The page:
Egil Skallagrimsson writes; Björn var farmaður mikill, var stundum í víking, en stundum í kaupferðum, in English: "Björn was a great traveller; sometimes as Viking, sometimes as tradesman".

Icelandic Sagas

Norse mythology, Norse sagas and Old Norse literature tell us about their religion through tales of heroic and mythological heroes. However, the transmission of this information was primarily oral, and we are reliant upon the writings of (later) Christian scholars, such as the Icelanders Snorri Sturluson and Sæmundur fróði, for much of this. Many of these sagas were written in Iceland, and most of them, even if they had no Icelandic provenance, were preserved there after the Middle Ages due to the Icelanders' continued interest in Norse literature and law codes.

Vikings in those sagas are described as if they often struck at accessible and poorly defended targets, usually with impunity. The sagas state that the Vikings built settlements and were skilled craftsmen and traders.

Viking Expansion


According to the Anglo-Saxon Chronicles, after Lindisfarne was raided in 793, Vikings continued on small-scale raids across England. Viking raiders struck England in 793 and raided a Christian monastery that held Saint Cuthbert’s relics. The raiders killed the monks and captured the valuables. This raid was called the beginning of the “Viking Age of Invasion”, made possible by the Viking longship. There was great violence during the last decade of the 8th century on England’s northern and western shores. While the initial raiding groups were small, it is believed that a great amount of planning was involved.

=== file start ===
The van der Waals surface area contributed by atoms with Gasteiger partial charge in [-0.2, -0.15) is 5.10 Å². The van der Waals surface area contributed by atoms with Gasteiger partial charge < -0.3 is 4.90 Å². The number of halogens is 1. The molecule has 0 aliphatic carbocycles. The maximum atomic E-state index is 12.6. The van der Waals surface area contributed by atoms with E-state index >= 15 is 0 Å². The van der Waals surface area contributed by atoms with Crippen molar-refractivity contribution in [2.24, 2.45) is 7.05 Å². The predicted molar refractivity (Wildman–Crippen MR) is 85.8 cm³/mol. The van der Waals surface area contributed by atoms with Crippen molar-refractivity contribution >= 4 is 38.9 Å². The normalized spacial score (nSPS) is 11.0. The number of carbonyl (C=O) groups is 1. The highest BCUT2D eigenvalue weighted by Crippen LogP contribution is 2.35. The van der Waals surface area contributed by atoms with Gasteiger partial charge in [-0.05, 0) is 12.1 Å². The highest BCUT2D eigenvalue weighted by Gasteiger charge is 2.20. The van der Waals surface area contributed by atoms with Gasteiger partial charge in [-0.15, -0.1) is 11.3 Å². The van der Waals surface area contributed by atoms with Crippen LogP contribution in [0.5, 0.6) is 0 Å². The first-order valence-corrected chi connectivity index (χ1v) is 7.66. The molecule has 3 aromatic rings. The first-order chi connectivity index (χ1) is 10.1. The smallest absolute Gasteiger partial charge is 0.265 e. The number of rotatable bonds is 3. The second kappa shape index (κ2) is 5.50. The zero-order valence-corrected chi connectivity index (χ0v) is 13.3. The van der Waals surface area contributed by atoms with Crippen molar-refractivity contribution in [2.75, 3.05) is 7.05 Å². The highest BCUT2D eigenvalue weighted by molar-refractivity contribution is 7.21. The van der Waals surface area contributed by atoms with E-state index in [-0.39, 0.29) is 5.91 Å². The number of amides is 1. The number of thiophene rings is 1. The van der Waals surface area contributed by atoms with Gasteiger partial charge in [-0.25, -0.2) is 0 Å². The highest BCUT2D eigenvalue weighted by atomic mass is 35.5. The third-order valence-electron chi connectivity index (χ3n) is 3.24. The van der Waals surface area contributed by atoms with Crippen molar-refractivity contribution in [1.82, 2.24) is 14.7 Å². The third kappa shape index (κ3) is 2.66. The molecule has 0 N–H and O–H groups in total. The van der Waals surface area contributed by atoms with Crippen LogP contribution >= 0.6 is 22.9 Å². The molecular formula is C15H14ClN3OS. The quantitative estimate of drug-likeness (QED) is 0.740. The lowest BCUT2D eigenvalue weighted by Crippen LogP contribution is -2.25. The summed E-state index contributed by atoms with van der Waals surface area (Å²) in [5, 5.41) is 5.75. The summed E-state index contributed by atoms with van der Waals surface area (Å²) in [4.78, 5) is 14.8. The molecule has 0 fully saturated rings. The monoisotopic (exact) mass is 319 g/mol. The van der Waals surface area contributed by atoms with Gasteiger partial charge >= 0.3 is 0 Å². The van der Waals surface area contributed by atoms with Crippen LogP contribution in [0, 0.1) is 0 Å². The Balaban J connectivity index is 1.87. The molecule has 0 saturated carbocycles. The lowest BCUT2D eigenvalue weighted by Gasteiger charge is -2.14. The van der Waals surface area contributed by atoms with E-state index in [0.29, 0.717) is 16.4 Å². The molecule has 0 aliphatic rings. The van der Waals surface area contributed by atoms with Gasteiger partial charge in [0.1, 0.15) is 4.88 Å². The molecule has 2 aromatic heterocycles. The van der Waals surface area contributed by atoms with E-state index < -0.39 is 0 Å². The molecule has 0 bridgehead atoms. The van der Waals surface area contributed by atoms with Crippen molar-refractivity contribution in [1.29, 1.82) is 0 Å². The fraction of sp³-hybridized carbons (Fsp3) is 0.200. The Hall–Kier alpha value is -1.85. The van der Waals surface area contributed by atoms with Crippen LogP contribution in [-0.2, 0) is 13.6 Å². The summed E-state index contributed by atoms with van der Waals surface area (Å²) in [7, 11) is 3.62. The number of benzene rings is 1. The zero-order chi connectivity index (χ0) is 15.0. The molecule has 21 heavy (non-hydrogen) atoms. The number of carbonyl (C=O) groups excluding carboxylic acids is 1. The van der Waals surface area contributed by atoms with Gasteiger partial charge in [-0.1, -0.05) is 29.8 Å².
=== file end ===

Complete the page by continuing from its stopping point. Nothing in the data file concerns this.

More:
During the winter between 840 and 841, the Norwegians raided during the winter instead of the usual summer. They waited on an island off Ireland. In 865 a large army of Danish Vikings, supposedly led by Ivar, Halfdan and Guthrum arrived in East Anglia. They proceeded to cross England into Northumbria and captured York (Jorvik), where some settled as farmers. Most of the English kingdoms, being in turmoil, could not stand against the Vikings, but Alfred of Wessex managed to keep the Vikings out of his country. Alfred and his successors continued to drive back the Viking frontier and take York.

A new wave of Vikings appeared in England in 947 when Erik Bloodaxe captured York. The Viking presence continued through the reign of Canute the Great (1016-1035), after which a series of inheritance arguments weakened the family reign. The Viking presence dwindled until 1066, when the Norwegians lost their final battle with the English. See also Danelaw.

The Vikings did not get everything their way. In one instance in England, a small Viking fleet attacked a rich monastery at Jarrow. The Vikings were met with stronger resistance than they expected: their leaders were killed, the raiders escaped, only to have their ships beached at Tynemouth and the crews killed by locals. This was one of the last raids on England for about 40 years. The Vikings instead focused on Ireland and Scotland. There was a good deal of intermarriage between the Vikings and the Anglo-Saxon-Latin-Celts.